I need to complete this for homework. 😀 I still have a long ways to go.
The theory is that a “broken window” (which can either be literal or metaphorical) gives the appearance that it and its surrounding area is vacant and free territory, free from surveillance and law. This current chapter (the power of context part 1) is about the tipping point of crime. Those criminal minded individuals that see this vacancy in a “broken window,” see it as an opportunity to express themselves freely and disgustingly in their insincere ways to others and their community.
When crime tips, it’s different than other tipping points that I’ve read about and have blogged about. I’ve learned that when crime is at it’s tipping point, there are many key factors that play a role in its abscess of tipping. From what would seemingly be the smallest of a crime could just be the underlying beast in disguise. Gladwell also takes into consideration to note of how crime will effect the most average of person, turning them into a person submittable to committing crime.
I didn’t think it at all strange when he suggested that people would almost always commit some sort of crime if they knew a majority of others are getting away with it, because it’s within human nature to take advantage of a “good” thing even if its not fare or right.
The simple and constant act of just cleaning graffiti from trains and subway areas for a short period of time helped play a part to tip the crime level to substantially low level in the 1980’s, within a mere 6 years, the subways were safe and cleaner than ever before. Many had thought graffiti to be the least of crime troubles, after studies and observation done by a select few it (graffiti) actually turned out to be it’s igniter fluid. Which sucks, I love looking at graffiti, it’s art!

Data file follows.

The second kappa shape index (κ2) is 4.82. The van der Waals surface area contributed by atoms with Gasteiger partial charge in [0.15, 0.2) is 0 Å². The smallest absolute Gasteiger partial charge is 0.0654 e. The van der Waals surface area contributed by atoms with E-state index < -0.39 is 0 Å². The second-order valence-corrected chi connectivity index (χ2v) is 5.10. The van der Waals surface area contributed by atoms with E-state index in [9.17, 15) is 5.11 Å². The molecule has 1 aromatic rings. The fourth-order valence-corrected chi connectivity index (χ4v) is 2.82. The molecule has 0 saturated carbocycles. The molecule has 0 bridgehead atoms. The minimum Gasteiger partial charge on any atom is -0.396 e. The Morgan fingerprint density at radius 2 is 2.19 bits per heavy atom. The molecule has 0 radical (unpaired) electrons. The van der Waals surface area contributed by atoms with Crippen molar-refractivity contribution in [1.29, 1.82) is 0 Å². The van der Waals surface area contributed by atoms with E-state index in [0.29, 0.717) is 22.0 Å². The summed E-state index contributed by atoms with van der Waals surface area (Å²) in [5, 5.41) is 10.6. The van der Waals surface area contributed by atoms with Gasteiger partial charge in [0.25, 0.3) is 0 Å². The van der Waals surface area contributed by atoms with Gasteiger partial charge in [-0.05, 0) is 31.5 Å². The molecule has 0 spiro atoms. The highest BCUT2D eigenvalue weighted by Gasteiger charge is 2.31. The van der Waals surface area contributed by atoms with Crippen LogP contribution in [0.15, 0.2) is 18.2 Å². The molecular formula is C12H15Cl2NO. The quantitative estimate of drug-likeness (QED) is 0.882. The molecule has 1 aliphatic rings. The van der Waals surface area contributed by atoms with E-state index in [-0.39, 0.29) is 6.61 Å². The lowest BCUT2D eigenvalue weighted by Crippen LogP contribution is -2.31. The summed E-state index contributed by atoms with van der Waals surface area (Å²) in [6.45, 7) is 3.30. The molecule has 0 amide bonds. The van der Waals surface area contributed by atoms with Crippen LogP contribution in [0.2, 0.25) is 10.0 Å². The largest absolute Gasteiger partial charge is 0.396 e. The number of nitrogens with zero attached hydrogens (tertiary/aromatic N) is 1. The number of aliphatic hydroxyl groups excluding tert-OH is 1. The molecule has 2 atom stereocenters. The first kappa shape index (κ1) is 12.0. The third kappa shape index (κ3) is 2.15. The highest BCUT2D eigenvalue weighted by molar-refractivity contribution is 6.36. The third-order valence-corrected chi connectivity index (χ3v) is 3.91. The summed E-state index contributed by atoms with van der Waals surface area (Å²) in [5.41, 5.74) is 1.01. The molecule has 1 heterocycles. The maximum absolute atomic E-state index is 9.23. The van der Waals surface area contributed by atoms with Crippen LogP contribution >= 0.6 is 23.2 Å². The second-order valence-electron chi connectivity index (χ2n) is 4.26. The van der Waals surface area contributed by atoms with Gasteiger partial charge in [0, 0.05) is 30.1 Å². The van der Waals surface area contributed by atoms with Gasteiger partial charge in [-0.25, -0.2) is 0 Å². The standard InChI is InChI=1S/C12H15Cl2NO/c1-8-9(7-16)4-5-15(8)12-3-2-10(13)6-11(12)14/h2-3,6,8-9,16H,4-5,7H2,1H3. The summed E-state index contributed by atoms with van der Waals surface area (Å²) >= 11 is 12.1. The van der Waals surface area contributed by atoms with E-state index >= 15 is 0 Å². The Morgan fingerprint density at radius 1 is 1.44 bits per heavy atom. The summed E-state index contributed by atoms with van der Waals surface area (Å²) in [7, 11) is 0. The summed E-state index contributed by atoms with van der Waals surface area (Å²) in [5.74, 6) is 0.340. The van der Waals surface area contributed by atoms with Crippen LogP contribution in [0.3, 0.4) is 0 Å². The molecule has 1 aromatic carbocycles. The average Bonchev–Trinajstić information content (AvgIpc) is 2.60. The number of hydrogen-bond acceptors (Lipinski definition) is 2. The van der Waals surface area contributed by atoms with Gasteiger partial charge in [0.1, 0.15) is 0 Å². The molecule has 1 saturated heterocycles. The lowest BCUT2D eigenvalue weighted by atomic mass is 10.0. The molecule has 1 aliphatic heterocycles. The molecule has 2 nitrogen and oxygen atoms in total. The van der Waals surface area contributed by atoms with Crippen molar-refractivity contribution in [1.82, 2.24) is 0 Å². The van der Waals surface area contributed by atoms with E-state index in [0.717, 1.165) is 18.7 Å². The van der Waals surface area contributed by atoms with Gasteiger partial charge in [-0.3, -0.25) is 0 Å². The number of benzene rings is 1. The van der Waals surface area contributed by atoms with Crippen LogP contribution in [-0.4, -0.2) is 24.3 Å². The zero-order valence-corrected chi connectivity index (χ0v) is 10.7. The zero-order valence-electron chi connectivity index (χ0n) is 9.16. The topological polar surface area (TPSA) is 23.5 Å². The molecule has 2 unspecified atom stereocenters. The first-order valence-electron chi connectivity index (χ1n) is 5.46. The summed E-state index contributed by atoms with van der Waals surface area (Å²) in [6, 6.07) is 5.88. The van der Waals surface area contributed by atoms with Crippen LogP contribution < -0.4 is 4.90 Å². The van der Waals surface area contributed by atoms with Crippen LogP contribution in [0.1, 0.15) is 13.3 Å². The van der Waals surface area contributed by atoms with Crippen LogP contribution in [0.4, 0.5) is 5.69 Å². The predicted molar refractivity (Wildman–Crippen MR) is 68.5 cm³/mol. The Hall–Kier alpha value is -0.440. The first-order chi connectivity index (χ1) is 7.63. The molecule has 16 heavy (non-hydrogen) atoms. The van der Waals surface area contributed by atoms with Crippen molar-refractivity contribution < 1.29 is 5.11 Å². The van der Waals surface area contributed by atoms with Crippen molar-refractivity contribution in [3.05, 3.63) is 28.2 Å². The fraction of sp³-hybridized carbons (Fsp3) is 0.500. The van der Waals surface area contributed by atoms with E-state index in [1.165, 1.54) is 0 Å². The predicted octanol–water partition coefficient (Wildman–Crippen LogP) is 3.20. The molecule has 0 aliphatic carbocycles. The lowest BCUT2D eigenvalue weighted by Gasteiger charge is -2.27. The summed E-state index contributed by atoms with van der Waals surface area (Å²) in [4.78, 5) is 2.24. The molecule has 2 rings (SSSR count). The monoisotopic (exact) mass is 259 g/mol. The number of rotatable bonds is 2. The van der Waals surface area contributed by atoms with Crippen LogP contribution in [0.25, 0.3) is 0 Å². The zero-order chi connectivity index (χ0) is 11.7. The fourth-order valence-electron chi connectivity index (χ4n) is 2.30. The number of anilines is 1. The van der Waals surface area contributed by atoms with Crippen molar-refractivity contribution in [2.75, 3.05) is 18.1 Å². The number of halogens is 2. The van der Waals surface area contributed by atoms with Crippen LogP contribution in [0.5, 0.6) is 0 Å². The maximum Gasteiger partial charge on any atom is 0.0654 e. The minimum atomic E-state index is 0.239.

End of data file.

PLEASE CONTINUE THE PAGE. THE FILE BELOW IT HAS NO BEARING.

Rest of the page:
…also known as “The Stickiness Factor.”
After the completion of this chapter, I wouldn’t say that I see television in a so much of a different manor as it just certainly brought to light things that I wouldn’t have noticed or contemplate over normally, for the most part. Most of which this chapter was really referring to the “tipping” of knowledge through television and media, especially shows geared for a younger generation, Sesame Street, and Blues Clues were of the top mentions.
The idea is that information needs to be like a “hook” in order to be interesting, compiled in a form that catches our attention, and furthermore, that hook has to be baited with something tasty. This way, you inevitably want more and stay attentive to the information that you are receiving. Not only will you be more attentive, but studies suggest and have proved that you will retain the information over an extended period of time.
When Sesame Street was introduced in the 60’s, it quickly presented promise in creating an actual “learning environment” in what many had thought to be impossible. Many spectated that television, while being just a “talking box” was not a probable medium for teaching, teaching was thought to be at it’s optimal form while some basis of interaction is involved… for which the television was not very interactive… yet. The inner workings of a child’s mind is unsurprisingly different than an adults. The maker’s of Sesame Street saw this a “light bulb” moment and noticed how the current programing wasn’t sensitive to this fact.